Essay On The Lottery By Shirley Jackson

1024 words - 4 pages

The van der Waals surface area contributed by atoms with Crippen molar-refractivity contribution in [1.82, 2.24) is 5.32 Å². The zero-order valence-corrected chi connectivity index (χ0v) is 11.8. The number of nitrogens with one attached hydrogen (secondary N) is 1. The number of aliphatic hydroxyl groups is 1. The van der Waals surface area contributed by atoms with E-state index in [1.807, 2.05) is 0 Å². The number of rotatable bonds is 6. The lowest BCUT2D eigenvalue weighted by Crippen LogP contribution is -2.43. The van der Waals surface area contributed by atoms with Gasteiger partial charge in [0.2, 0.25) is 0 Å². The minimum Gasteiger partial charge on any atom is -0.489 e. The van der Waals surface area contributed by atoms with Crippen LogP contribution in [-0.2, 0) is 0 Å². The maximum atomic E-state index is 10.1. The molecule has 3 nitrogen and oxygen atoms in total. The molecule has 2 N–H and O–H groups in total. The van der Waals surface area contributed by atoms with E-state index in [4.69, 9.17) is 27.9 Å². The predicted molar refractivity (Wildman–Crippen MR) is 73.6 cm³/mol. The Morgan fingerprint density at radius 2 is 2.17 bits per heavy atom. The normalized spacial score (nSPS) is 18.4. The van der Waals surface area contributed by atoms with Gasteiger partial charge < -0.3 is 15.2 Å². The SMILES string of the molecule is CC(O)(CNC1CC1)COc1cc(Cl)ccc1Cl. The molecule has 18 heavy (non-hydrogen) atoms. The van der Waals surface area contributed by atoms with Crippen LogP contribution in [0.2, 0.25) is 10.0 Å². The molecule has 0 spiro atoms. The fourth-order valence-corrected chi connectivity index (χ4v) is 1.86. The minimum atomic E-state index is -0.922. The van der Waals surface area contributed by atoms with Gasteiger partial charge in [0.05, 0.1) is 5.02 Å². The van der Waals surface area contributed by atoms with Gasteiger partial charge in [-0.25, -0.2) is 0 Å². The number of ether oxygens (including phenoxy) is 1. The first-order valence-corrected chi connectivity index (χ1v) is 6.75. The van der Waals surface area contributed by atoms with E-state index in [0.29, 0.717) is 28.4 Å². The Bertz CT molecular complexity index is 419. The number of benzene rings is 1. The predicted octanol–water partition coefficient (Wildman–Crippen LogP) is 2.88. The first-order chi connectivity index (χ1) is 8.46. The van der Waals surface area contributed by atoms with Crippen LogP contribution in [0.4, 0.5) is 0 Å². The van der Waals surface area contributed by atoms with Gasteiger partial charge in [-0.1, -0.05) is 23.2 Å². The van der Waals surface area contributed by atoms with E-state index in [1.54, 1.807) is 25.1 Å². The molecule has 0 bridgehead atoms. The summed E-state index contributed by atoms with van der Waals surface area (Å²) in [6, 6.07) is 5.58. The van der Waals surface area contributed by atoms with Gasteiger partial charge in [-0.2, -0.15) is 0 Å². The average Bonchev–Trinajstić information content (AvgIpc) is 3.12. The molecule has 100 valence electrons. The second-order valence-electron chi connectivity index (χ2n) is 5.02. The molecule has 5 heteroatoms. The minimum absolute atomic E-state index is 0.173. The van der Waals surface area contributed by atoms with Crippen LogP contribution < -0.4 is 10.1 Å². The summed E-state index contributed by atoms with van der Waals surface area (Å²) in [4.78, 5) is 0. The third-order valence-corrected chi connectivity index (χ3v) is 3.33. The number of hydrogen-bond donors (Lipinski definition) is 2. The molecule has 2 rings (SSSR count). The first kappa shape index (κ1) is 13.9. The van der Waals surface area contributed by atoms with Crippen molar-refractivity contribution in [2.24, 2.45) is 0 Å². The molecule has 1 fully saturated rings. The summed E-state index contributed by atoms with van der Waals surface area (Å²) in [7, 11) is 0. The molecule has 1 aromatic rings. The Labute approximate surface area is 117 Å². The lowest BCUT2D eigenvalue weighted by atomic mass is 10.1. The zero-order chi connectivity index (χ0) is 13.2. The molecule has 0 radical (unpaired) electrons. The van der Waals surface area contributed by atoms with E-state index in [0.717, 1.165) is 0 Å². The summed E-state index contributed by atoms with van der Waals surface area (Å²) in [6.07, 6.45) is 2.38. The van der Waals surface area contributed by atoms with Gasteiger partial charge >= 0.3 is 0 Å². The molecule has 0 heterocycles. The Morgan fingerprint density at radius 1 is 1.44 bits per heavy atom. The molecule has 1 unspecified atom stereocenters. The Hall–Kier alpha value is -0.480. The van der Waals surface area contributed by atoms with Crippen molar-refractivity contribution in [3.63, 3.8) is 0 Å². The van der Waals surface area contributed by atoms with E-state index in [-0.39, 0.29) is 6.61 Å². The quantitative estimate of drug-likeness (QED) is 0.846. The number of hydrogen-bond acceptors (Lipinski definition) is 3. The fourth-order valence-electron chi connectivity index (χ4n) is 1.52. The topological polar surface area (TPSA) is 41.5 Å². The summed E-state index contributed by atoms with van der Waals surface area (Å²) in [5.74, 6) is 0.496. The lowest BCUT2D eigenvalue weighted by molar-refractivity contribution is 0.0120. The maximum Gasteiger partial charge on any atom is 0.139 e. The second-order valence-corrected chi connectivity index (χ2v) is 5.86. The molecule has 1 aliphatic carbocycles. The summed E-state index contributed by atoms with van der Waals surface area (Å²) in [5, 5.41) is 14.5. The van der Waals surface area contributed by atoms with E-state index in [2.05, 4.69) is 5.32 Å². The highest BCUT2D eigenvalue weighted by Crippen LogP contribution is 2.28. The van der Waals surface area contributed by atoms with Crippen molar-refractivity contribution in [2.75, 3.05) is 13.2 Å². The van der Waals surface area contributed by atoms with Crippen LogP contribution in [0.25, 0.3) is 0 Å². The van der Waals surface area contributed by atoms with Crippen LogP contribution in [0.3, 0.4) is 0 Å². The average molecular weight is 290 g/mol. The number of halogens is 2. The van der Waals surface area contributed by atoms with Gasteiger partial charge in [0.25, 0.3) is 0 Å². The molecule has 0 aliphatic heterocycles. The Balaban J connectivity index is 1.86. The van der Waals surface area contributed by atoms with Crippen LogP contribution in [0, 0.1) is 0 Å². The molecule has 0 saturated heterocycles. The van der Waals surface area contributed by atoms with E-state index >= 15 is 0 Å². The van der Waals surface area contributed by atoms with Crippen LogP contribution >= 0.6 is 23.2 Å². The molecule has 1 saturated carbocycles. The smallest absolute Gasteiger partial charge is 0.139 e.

Have you ever wondered how traditions can sometimes turn into brutal bloody rituals, in which some individuals participates without wondering if it's right or not? The short-story The Lottery, by Shirley Jackson, is a great work of fiction that shows us how a socially divided society can get into pointless violence and harm one of their own member. The story takes place on a warm morning of June in the town square of a small village. The villagers gather for the annual lottery and all the families draw a slip of paper from a box but only one has a black spot on it. Tessie Hutchinson receives the 'winning' slip and is stoned to death by the villagers, even if she argues that the drawing was unfair. With different literary devices, Shirley Jackson efficiently demonstrates how social class division and blind obedience to traditions was the cause of this despicable event.First, the use of foreshadowing gives us clues to future events in the story but also helps understanding one of the main themes of the story: Social class division. Let us have a look at some examples of foreshadowing in the story: "Bobby Martin had already stuffed his pockets full of stones", which is a good clue to the stoning that will take place later on in the story while "They grinned at one another humourlessly and nervously" tells us that the 'prize', in this case stoning to death, of the lottery is not really joyful. But the most relevant example of this literary device is probably the foreshadowing of Tessie Hutchinson as the lottery victim. The town in The Lottery is undoubtedly male-dominant. First of all, the officials of the lottery, Mr. Graves, Mr. Summers and Mr. Martin and his son are all probably the wealthiest persons in town. Mr. Summers owns the coal company, flourishing company if there was one at the time and his occupation allows him to have "time and energy to devote to civic activities"; Mr. Martin is the town grocer and Mr. Graves is the postmaster. Therefore, they were all economically powerful and they were considered above the rest of the villagers. Many sentences in the text implies that women were less valuable members of the society than men. At the beginning of the story, the women came after their husband at the gathering and they were wearing faded house dresses and sweaters, suggesting they were housewives. They also gossiped while the men were talking of more important issues, such as taxes. The heads of the families, the men, are to draw and in the case the husband cannot draw, the boy, if he is old enough, will draw for his mother. The authority the men of the town have over the women is shown when, for example, Bill Hutchinson says to his wife to shut up, when Bobby Martin escapes from his mother authority but immediately comes back when his father calls him, etc. As women in general are seen as not valuable as men, one among them is even seen as less since she...

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